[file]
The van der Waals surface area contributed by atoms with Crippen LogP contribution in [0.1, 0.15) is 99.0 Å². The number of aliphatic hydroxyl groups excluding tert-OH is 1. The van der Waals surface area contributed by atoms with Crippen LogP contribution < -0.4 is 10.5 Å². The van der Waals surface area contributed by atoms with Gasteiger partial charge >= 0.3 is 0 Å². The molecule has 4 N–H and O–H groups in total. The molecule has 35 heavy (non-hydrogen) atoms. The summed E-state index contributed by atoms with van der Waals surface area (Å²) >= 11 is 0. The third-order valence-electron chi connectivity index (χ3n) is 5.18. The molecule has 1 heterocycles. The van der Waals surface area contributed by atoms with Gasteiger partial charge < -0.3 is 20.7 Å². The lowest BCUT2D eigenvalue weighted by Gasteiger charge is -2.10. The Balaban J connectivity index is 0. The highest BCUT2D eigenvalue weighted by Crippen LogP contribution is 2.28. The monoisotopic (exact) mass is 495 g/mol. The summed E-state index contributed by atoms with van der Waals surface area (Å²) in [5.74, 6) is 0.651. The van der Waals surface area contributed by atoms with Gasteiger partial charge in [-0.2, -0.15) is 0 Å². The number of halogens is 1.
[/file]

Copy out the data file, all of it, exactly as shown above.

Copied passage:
The van der Waals surface area contributed by atoms with Crippen LogP contribution in [0.1, 0.15) is 99.0 Å². The number of aliphatic hydroxyl groups excluding tert-OH is 1. The van der Waals surface area contributed by atoms with Crippen LogP contribution < -0.4 is 10.5 Å². The van der Waals surface area contributed by atoms with Gasteiger partial charge >= 0.3 is 0 Å². The molecule has 4 N–H and O–H groups in total. The molecule has 35 heavy (non-hydrogen) atoms. The summed E-state index contributed by atoms with van der Waals surface area (Å²) >= 11 is 0. The third-order valence-electron chi connectivity index (χ3n) is 5.18. The molecule has 1 heterocycles. The van der Waals surface area contributed by atoms with Gasteiger partial charge < -0.3 is 20.7 Å². The lowest BCUT2D eigenvalue weighted by Gasteiger charge is -2.10. The Balaban J connectivity index is 0. The highest BCUT2D eigenvalue weighted by Crippen LogP contribution is 2.28. The monoisotopic (exact) mass is 495 g/mol. The summed E-state index contributed by atoms with van der Waals surface area (Å²) in [5.74, 6) is 0.651. The van der Waals surface area contributed by atoms with Gasteiger partial charge in [-0.2, -0.15) is 0 Å². The number of halogens is 1.